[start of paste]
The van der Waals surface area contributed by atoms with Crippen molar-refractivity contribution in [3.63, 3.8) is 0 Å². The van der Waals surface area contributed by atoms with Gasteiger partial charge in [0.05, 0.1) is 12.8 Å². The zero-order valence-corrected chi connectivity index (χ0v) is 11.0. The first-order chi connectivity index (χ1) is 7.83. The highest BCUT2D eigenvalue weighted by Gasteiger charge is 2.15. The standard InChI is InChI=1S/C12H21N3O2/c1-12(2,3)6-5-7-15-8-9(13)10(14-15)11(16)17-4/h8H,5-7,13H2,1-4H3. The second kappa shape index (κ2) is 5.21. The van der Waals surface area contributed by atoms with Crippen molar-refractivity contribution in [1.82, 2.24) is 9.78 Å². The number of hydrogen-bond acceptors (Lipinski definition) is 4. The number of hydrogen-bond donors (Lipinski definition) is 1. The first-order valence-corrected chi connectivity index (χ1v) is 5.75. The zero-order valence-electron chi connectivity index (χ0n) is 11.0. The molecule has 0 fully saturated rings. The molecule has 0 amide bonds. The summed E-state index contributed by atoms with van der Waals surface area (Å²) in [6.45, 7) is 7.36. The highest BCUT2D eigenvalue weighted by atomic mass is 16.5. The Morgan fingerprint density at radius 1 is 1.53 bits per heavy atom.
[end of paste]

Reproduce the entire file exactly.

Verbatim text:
The van der Waals surface area contributed by atoms with Crippen molar-refractivity contribution in [3.63, 3.8) is 0 Å². The van der Waals surface area contributed by atoms with Gasteiger partial charge in [0.05, 0.1) is 12.8 Å². The zero-order valence-corrected chi connectivity index (χ0v) is 11.0. The first-order chi connectivity index (χ1) is 7.83. The highest BCUT2D eigenvalue weighted by Gasteiger charge is 2.15. The standard InChI is InChI=1S/C12H21N3O2/c1-12(2,3)6-5-7-15-8-9(13)10(14-15)11(16)17-4/h8H,5-7,13H2,1-4H3. The second kappa shape index (κ2) is 5.21. The van der Waals surface area contributed by atoms with Crippen molar-refractivity contribution in [1.82, 2.24) is 9.78 Å². The number of hydrogen-bond acceptors (Lipinski definition) is 4. The number of hydrogen-bond donors (Lipinski definition) is 1. The first-order valence-corrected chi connectivity index (χ1v) is 5.75. The zero-order valence-electron chi connectivity index (χ0n) is 11.0. The molecule has 0 fully saturated rings. The molecule has 0 amide bonds. The summed E-state index contributed by atoms with van der Waals surface area (Å²) in [6.45, 7) is 7.36. The highest BCUT2D eigenvalue weighted by atomic mass is 16.5. The Morgan fingerprint density at radius 1 is 1.53 bits per heavy atom.